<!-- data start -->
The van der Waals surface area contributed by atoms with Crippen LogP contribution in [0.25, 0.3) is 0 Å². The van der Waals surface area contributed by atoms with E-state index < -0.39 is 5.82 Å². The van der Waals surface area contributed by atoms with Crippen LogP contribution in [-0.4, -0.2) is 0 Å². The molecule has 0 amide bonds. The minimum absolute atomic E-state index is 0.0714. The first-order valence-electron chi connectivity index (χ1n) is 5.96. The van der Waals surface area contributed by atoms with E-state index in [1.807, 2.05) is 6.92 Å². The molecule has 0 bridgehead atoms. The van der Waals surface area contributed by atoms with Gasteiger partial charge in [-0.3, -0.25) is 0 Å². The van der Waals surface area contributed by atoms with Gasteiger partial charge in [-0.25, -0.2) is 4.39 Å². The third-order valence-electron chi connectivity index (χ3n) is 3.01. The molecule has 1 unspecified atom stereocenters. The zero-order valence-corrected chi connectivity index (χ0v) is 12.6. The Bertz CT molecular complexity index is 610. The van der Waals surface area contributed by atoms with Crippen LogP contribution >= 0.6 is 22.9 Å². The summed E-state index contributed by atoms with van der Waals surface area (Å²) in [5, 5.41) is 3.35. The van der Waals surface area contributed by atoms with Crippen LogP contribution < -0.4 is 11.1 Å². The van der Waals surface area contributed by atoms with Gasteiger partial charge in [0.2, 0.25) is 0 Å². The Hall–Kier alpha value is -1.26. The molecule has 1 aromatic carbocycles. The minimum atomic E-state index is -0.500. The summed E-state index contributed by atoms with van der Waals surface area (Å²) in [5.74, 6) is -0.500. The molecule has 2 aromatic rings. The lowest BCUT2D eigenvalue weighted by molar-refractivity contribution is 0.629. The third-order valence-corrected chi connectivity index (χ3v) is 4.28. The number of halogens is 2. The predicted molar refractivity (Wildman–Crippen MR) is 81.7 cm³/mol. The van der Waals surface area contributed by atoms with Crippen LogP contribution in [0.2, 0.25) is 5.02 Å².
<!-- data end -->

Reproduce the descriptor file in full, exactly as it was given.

The van der Waals surface area contributed by atoms with Crippen LogP contribution in [0.25, 0.3) is 0 Å². The van der Waals surface area contributed by atoms with E-state index < -0.39 is 5.82 Å². The van der Waals surface area contributed by atoms with Crippen LogP contribution in [-0.4, -0.2) is 0 Å². The molecule has 0 amide bonds. The minimum absolute atomic E-state index is 0.0714. The first-order valence-electron chi connectivity index (χ1n) is 5.96. The van der Waals surface area contributed by atoms with E-state index in [1.807, 2.05) is 6.92 Å². The molecule has 0 bridgehead atoms. The van der Waals surface area contributed by atoms with Gasteiger partial charge in [-0.3, -0.25) is 0 Å². The van der Waals surface area contributed by atoms with Gasteiger partial charge in [-0.25, -0.2) is 4.39 Å². The third-order valence-electron chi connectivity index (χ3n) is 3.01. The molecule has 1 unspecified atom stereocenters. The zero-order valence-corrected chi connectivity index (χ0v) is 12.6. The Bertz CT molecular complexity index is 610. The van der Waals surface area contributed by atoms with Crippen LogP contribution >= 0.6 is 22.9 Å². The summed E-state index contributed by atoms with van der Waals surface area (Å²) in [5, 5.41) is 3.35. The van der Waals surface area contributed by atoms with Crippen LogP contribution < -0.4 is 11.1 Å². The van der Waals surface area contributed by atoms with Gasteiger partial charge in [0.2, 0.25) is 0 Å². The Hall–Kier alpha value is -1.26. The molecule has 1 aromatic carbocycles. The minimum atomic E-state index is -0.500. The summed E-state index contributed by atoms with van der Waals surface area (Å²) in [5.74, 6) is -0.500. The molecule has 2 aromatic rings. The lowest BCUT2D eigenvalue weighted by molar-refractivity contribution is 0.629. The third-order valence-corrected chi connectivity index (χ3v) is 4.28. The number of halogens is 2. The predicted molar refractivity (Wildman–Crippen MR) is 81.7 cm³/mol. The van der Waals surface area contributed by atoms with Crippen LogP contribution in [0.2, 0.25) is 5.02 Å².